Sadducees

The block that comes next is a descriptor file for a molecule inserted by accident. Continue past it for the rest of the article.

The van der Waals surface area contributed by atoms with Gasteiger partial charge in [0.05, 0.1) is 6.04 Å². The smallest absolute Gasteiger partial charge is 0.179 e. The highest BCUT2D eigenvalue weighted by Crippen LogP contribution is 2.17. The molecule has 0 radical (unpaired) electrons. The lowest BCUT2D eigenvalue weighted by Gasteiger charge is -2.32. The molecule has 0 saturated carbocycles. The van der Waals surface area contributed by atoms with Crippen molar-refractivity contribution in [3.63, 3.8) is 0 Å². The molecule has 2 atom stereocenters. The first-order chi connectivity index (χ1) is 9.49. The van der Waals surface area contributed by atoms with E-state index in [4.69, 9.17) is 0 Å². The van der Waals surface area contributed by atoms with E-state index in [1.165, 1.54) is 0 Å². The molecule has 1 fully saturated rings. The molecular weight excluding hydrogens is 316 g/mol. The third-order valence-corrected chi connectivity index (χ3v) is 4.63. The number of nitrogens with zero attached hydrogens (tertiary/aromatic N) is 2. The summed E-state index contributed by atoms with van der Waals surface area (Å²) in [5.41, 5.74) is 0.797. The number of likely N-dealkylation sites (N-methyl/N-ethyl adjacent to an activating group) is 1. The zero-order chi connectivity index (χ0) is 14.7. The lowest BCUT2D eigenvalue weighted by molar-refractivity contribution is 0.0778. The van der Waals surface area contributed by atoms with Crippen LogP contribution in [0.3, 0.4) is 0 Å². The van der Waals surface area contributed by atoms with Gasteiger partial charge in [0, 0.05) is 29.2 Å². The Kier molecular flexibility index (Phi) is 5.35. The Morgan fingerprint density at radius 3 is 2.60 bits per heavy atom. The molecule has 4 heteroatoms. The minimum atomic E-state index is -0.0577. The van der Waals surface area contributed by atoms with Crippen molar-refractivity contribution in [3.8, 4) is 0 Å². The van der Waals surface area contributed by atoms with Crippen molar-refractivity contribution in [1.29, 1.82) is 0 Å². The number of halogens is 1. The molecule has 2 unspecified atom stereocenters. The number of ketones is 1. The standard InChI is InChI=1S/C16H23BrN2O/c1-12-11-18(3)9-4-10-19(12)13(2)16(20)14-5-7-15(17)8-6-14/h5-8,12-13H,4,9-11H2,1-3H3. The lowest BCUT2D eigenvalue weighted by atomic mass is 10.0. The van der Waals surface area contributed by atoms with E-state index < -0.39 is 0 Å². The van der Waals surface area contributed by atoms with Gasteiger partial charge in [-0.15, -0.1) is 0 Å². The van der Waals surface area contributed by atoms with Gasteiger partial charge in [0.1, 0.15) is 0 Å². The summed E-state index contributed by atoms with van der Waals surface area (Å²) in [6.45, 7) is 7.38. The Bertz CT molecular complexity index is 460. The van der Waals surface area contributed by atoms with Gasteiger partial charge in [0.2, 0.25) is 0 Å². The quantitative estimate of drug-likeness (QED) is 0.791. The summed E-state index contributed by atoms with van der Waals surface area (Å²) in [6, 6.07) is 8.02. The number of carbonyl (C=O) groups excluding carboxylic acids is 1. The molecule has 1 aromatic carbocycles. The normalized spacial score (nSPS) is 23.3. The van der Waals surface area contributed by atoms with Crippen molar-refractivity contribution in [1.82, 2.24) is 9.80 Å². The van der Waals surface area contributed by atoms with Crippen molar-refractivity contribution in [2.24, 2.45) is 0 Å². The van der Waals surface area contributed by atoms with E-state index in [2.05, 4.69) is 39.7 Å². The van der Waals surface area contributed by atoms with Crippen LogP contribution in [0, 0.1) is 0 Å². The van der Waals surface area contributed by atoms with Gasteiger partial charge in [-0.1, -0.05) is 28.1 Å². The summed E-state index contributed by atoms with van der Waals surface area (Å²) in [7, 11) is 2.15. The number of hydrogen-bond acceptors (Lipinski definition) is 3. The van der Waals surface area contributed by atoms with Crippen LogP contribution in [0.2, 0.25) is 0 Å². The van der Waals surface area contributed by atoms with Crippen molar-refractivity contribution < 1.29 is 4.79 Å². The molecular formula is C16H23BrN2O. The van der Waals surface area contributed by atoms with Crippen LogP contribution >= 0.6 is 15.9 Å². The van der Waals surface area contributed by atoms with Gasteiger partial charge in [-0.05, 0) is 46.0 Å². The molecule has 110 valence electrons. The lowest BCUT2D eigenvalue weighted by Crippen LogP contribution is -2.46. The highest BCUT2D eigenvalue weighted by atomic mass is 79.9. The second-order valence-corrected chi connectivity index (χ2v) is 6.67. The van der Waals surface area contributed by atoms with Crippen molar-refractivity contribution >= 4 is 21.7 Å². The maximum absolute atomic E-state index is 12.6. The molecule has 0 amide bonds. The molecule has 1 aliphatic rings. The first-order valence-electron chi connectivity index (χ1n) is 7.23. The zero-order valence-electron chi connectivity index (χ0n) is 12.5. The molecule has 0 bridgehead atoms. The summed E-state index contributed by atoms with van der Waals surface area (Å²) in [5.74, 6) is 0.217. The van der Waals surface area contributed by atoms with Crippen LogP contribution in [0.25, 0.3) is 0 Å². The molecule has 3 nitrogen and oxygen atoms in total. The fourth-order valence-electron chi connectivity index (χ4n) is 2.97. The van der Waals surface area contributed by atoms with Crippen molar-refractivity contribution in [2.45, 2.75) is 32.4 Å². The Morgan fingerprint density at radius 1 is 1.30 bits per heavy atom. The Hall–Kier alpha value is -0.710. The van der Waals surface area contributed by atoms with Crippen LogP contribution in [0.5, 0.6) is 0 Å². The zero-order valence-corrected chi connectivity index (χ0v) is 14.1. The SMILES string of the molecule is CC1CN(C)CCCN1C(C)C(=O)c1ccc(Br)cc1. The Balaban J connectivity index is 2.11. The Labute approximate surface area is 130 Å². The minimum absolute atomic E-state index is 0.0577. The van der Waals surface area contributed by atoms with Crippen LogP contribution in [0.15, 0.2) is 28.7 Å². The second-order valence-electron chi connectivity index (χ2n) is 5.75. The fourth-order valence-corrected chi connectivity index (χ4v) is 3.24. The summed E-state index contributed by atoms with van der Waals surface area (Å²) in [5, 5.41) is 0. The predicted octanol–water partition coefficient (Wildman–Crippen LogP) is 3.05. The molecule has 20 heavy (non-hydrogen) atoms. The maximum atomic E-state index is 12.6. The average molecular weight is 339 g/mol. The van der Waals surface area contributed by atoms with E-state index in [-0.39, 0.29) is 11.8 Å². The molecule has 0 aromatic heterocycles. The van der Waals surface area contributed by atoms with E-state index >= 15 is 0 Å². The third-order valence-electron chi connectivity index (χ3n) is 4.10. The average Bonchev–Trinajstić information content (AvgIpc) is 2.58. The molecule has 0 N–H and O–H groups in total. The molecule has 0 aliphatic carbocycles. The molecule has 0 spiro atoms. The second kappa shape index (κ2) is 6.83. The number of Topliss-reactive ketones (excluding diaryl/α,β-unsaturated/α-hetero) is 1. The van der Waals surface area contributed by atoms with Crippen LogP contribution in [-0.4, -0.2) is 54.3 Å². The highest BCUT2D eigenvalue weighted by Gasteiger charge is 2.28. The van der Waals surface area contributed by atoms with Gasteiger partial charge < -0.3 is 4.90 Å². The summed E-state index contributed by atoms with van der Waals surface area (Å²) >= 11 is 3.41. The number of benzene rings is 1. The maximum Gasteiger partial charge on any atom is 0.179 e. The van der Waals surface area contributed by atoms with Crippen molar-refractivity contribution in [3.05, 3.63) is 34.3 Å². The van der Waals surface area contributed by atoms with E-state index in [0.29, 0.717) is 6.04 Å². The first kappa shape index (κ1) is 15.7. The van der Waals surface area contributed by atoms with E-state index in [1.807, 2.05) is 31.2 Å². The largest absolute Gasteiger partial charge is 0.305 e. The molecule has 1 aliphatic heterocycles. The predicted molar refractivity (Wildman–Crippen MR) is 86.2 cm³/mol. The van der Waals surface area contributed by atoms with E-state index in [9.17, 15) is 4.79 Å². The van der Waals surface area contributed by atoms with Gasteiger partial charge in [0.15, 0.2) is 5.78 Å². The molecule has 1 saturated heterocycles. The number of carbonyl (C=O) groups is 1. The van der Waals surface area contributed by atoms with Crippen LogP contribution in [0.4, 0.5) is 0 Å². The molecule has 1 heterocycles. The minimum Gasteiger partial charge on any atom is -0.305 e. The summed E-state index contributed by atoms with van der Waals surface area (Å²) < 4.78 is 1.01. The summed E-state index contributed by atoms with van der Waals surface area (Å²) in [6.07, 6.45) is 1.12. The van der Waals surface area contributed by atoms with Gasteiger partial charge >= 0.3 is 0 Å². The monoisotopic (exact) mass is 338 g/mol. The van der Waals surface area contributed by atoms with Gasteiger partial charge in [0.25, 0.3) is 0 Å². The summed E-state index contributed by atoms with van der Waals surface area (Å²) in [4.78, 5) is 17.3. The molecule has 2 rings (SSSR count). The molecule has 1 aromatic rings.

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Next to the Pharisees, the Sadducees were the most prominent sect of the Jews. The Pharisees made proselytes, but the Sadducees were much more exclusive, and therefore remained fewer in number. They did not believe in the resurrection, nor in angels, nor in spirits: they held that the soul perished with the body (Matt. 22:2323The same day came to him the Sadducees, which say that there is no resurrection, and asked him, (Matthew 22:23); Acts 4:1-21And as they spake unto the people, the priests, and the captain of the temple, and the Sadducees, came upon them, 2Being grieved that they taught the people, and preached through Jesus the resurrection from the dead. (Acts 4:1‑2); Acts 23:88For the Sadducees say that there is no resurrection, neither angel, nor spirit: but the Pharisees confess both. (Acts 23:8)). Though strict in regard to the written law of Moses, they repudiated the traditions of the elders, or what is called the oral law. They believed that God punished a man’s sins during his life, and that man’s will was free, and he had power to restrain his passions. In consequence of this they were severe judges. The Lord Jesus warned His disciples against their doctrines, and denounced them as the “offspring of vipers.” The tenets of the modern rationalists have much in common with the Sadducees.